UK's new watchdog tells banks to raise another $20.4 billion
By Matt Scuffham and Huw Jones
LONDON (Reuters) - Britain's banks will have to raise 13 billion pounds ($20.4 billion) of extra capital and meet new a new cap on lending ahead of international peers as the Bank of England seeks to curb risk in the financial sector.
The combined balance sheet of Britain's largest banks is five times the size of the economy, despite radical restructuring since the crash in 2008, and the country's central bank fears many are still too big to fail.
Yet privately, some bankers are already complaining that higher capital requirements and limits on leverage are hampering their ability to lend in support of government efforts to boost the fragile domestic economy.
The Prudential Regulation Authority (PRA), the Bank of England's new banking regulator, said on Thursday there was an aggregate capital shortfall of 27 billion pounds at the end of last year at Royal Bank of Scotland (RBS) (RBS.L: Quote), Lloyds Banking Group (LLOY.L: Quote), Barclays (BARC.L: Quote), Co-operative Bank CPBB_p.L and Nationwide Building Society.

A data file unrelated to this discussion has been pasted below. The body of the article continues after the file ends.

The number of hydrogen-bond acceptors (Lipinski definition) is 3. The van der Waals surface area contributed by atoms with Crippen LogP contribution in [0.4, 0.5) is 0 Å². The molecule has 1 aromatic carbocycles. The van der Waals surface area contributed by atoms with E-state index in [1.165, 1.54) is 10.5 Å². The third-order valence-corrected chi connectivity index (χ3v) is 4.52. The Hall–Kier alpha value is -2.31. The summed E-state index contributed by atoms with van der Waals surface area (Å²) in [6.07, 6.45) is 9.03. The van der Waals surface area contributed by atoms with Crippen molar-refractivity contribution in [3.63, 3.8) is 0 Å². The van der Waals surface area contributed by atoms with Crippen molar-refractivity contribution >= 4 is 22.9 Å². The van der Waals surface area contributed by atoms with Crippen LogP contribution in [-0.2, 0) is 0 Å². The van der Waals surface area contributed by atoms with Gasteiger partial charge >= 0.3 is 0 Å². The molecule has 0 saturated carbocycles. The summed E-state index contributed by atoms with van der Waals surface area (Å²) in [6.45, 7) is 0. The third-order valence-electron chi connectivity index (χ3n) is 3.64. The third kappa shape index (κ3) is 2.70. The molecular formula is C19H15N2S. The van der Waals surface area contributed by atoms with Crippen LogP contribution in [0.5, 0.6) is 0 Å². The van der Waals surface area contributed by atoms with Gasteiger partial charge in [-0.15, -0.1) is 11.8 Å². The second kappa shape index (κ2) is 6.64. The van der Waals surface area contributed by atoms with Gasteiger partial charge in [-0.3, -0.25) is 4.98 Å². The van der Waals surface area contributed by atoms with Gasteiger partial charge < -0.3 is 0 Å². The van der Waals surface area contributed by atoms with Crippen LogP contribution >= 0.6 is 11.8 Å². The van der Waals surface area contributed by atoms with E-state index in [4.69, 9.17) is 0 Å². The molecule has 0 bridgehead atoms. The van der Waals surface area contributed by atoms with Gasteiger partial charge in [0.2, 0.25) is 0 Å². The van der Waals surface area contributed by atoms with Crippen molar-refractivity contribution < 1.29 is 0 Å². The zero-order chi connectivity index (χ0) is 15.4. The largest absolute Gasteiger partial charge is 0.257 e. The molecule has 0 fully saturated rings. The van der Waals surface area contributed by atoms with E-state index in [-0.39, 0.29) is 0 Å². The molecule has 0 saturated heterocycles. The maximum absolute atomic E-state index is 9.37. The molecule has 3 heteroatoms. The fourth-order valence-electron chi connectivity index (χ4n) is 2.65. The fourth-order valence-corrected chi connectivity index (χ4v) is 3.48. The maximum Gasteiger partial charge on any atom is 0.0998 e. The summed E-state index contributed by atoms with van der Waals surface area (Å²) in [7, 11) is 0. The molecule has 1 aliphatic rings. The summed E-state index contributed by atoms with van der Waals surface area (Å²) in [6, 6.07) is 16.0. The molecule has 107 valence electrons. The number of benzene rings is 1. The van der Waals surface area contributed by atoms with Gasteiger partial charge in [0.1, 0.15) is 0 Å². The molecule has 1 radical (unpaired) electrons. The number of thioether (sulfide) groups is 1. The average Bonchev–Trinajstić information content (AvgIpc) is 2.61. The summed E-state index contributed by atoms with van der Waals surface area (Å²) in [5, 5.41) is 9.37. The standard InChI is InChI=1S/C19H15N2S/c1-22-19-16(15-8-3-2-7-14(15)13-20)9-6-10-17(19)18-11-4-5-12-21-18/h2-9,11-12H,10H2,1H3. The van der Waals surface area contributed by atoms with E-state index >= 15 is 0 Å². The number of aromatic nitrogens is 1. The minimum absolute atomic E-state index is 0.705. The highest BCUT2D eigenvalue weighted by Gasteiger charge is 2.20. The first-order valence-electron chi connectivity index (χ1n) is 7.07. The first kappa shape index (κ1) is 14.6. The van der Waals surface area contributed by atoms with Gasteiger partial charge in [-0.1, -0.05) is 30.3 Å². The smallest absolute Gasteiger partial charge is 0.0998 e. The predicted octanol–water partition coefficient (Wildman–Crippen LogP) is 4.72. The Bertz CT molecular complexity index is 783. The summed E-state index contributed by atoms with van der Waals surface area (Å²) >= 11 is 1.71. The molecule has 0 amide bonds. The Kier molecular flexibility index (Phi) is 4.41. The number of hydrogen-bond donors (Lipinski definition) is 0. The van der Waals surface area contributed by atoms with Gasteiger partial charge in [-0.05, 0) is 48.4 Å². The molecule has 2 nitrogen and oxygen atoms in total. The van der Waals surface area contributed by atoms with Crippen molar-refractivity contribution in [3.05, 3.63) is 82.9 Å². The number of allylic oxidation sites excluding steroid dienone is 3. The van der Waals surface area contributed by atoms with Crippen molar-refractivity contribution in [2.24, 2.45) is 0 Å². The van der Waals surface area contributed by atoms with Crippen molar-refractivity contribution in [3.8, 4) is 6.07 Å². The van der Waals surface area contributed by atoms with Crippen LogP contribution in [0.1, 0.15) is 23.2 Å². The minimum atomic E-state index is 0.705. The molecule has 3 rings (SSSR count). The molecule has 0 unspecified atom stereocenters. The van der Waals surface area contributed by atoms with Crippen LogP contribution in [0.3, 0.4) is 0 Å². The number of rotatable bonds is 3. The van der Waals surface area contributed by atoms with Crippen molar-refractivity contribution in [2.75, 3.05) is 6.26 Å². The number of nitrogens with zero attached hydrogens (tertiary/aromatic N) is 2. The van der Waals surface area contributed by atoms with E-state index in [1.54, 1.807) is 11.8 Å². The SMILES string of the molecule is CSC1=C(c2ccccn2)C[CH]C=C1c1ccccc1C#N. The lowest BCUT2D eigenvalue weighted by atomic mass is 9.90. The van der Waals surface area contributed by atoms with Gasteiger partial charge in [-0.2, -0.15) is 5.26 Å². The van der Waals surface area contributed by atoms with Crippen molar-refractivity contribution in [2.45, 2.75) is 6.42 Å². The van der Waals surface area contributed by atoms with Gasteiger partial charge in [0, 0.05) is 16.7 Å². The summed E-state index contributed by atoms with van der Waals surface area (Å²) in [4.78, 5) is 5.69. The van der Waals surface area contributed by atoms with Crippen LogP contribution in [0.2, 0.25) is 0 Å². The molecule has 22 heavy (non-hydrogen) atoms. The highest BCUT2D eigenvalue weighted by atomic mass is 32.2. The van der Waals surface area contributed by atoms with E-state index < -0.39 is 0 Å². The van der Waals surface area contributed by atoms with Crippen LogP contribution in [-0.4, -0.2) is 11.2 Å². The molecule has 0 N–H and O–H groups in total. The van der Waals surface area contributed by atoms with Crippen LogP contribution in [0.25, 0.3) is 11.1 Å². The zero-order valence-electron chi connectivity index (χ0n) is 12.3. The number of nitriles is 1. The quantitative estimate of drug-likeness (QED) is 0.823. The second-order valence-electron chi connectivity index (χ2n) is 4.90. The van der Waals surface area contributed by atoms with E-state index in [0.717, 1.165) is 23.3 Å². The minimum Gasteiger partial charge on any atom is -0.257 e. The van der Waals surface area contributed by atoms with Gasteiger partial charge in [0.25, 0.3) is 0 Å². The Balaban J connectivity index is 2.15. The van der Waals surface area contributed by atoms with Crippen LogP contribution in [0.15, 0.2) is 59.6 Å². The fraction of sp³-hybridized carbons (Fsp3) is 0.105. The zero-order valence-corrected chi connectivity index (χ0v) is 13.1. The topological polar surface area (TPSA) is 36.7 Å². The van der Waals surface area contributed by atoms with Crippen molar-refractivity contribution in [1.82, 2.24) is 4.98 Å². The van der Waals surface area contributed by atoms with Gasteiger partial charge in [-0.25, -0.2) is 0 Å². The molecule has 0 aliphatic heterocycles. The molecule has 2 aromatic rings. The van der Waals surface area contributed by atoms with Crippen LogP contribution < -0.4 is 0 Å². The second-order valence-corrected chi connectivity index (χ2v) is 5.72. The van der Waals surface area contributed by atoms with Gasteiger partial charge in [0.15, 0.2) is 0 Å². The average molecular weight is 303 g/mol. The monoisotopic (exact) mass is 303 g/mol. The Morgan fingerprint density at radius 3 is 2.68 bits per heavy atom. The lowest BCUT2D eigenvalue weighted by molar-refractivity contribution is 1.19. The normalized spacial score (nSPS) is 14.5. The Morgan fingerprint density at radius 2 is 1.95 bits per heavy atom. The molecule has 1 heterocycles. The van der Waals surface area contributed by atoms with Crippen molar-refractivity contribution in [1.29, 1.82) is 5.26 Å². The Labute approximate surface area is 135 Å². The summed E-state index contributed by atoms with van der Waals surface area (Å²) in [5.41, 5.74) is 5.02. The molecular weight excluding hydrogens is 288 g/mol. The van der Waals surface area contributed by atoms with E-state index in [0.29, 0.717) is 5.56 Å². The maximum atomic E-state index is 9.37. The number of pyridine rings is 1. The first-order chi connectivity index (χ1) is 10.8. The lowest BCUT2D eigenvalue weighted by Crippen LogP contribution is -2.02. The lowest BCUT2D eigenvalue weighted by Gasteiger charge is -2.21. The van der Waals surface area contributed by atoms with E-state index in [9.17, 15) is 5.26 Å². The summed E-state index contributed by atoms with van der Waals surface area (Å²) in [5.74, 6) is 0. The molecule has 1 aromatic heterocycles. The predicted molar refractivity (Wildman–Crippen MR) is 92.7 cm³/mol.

The five have already outlined plans to bring the gap down by 13.7 billion pounds and the rest will be raised via disposals and restructurings.
Part-nationalized RBS accounted for just over half of the shortfall, some 13.6 billion pounds, underscoring the challenge facing Prime Minister David Cameron as he seeks to sell down the state's 81 percent stake in the bank.
The government admitted late on Wednesday that a sale of its stake in RBS was a long way off and said it would review the possibility of splitting RBS, putting its toxic property loans into a so-called "bad bank". Finance minister George Osborne said such a break-up should have happened five years ago.
Many people, including Osborne, have said previously that creating a bad bank for RBS would be too costly and one top-10 RBS investor warned it could damage the wider economy. Continued...